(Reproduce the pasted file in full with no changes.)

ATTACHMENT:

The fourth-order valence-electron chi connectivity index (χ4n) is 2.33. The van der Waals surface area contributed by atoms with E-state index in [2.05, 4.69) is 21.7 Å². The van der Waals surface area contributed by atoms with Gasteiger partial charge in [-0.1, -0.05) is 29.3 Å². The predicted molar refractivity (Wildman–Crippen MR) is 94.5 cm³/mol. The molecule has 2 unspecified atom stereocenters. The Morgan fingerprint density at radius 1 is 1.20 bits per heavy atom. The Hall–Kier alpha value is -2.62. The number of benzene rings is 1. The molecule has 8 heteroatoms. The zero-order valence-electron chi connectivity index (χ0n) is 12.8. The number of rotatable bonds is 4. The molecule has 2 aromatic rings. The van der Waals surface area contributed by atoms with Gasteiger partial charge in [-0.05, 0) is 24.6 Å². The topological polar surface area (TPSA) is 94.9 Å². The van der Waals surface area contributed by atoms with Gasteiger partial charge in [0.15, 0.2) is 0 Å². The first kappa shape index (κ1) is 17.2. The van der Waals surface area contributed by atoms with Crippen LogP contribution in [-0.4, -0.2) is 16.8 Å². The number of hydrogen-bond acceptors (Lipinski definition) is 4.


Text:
The fourth-order valence-electron chi connectivity index (χ4n) is 2.33. The van der Waals surface area contributed by atoms with E-state index in [2.05, 4.69) is 21.7 Å². The van der Waals surface area contributed by atoms with Gasteiger partial charge in [-0.1, -0.05) is 29.3 Å². The predicted molar refractivity (Wildman–Crippen MR) is 94.5 cm³/mol. The molecule has 2 unspecified atom stereocenters. The Morgan fingerprint density at radius 1 is 1.20 bits per heavy atom. The Hall–Kier alpha value is -2.62. The number of benzene rings is 1. The molecule has 8 heteroatoms. The zero-order valence-electron chi connectivity index (χ0n) is 12.8. The number of rotatable bonds is 4. The molecule has 2 aromatic rings. The van der Waals surface area contributed by atoms with Gasteiger partial charge in [-0.05, 0) is 24.6 Å². The topological polar surface area (TPSA) is 94.9 Å². The van der Waals surface area contributed by atoms with Gasteiger partial charge in [0.15, 0.2) is 0 Å². The first kappa shape index (κ1) is 17.2. The van der Waals surface area contributed by atoms with Crippen LogP contribution in [-0.4, -0.2) is 16.8 Å². The number of hydrogen-bond acceptors (Lipinski definition) is 4.